U.S. #1686-89 – Set of four Bicentennial Souvenir Sheets includes Washington Crossing the Delaware.

As Washington’s right-hand man, Knox joined the commander-in-chief on most of his campaigns and was involved in most of the war’s major battles.  He was nearly captured after the British invaded Manhattan.  In December 1776, Knox directed the Christmas night crossing of the Delaware River that preceded the Battle of Trenton.  He then oversaw the return of those men and hundreds of prisoners.  For his efforts, Knox was promoted to brigadier general and given command of five artillery regiments.

That winter, Knox went back to Massachusetts to improve the manufacture of artillery and raise another battalion.  He went on to participate in the battles at Brandywine, Germantown, and Monmouth before forming the army’s first artillery and officer training school which is often considered the precursor to West Point.  He then joined in the Siege of Yorktown, where he directed artillery.  In 1782, Knox became the army’s youngest major general and was tasked with negotiating prisoner exchanges with the British, which ultimately failed.  When Washington stepped down in 1783, Knox took over as the senior commander of the Army.  He formed the Society of the Cincinnati, a fraternity of Revolutionary War officers, and developed plans for a peacetime army.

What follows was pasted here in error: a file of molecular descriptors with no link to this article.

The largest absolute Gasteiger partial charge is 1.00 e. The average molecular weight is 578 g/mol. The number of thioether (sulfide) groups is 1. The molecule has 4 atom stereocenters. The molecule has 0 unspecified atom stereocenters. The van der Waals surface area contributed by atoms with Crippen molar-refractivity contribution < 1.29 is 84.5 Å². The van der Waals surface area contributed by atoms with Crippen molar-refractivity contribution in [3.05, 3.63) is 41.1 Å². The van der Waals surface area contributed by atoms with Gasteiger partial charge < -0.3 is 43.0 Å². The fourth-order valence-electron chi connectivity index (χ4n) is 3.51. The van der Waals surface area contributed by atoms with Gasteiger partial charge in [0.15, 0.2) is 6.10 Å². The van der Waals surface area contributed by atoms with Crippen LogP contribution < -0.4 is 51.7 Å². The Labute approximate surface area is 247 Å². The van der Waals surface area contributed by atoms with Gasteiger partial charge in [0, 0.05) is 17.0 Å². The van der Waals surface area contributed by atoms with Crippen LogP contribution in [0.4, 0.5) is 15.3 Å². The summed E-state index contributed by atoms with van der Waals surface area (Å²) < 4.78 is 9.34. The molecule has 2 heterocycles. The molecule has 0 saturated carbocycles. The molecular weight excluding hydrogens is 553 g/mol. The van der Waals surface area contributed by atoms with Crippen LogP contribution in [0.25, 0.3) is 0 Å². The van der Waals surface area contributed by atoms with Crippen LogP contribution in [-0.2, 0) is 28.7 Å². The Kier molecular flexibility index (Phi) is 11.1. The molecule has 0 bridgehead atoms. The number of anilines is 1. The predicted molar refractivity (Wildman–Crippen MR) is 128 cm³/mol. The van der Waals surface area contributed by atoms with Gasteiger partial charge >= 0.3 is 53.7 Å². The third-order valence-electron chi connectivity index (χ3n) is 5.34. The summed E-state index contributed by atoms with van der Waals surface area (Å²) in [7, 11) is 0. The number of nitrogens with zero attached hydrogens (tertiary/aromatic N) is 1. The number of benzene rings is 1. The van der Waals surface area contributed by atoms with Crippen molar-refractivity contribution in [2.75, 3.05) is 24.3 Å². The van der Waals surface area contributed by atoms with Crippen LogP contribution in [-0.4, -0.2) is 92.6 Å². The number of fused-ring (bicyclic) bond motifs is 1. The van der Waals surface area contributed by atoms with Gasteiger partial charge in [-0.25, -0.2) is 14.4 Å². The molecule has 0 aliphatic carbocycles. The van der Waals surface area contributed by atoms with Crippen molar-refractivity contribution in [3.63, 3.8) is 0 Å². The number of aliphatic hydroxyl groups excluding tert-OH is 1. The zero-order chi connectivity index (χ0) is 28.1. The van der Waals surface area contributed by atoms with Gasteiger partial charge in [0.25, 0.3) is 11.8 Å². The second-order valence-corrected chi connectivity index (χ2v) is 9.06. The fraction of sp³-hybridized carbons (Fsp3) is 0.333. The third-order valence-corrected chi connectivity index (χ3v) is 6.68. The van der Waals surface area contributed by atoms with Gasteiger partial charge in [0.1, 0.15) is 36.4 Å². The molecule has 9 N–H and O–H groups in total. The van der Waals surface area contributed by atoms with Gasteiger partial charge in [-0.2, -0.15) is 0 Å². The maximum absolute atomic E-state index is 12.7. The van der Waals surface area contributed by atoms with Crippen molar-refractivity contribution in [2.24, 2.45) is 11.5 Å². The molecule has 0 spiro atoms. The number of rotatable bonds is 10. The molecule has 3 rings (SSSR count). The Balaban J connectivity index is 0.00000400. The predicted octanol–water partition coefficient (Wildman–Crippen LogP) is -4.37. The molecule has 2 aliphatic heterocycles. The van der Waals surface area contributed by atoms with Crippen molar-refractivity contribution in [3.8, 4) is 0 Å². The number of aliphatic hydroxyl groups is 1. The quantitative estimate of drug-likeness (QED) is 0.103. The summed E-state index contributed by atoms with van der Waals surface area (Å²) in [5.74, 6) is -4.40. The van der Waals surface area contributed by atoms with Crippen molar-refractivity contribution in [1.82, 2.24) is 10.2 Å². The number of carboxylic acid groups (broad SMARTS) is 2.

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U.S. #1851
1985 8¢ Henry Knox
Great Americans Series

 

 

Issue Date:  July 25, 1985
City: Thomaston, Maine
Quantity: 60,950,000
Printed By: Bureau of Engraving and Printing
Printing Method: Engraved
Perforations: 11 x 10 ½
Color: Olive black

 

Birth Of Henry Knox 

U.S. #1851 was issued on Knox’s 235th birthday.

Henry Knox was born on July 25, 1750, in Boston, Massachusetts.

After his father abandoned the family, Henry, the family’s oldest son, left school and took a job as a clerk in a bookstore.  The shop’s owner, Nicholas Bowes, became a father figure to Knox.  But Knox was also caught up in Boston’s street gangs, becoming one of his neighborhood’s best fighters.  Then, one day he witnessed an impressive military demonstration and decided to join his local artillery company at age 18.

In 1770, Knox witnessed the Boston Massacre, though he had tried to end it peacefully.  The following year, he opened his own bookshop, the London Book Store.  Having had little education as a child, Knox used his store to teach himself a number of things.  He soon developed a deep interest in military history, reading everything he could find about military subjects.

Item #47008A – Henry Knox Proof Card marking his 241st birthday.

In 1772, he cofounded the Boston Grenadier Corps, which he served as second in command.  During this time, Knox supported the actions of the Sons of Liberty.  While it’s unknown if he participated in the Boston Tea Party, he did serve as a guard for one of the ships, ensuring the tea wasn’t unloaded before the uprising.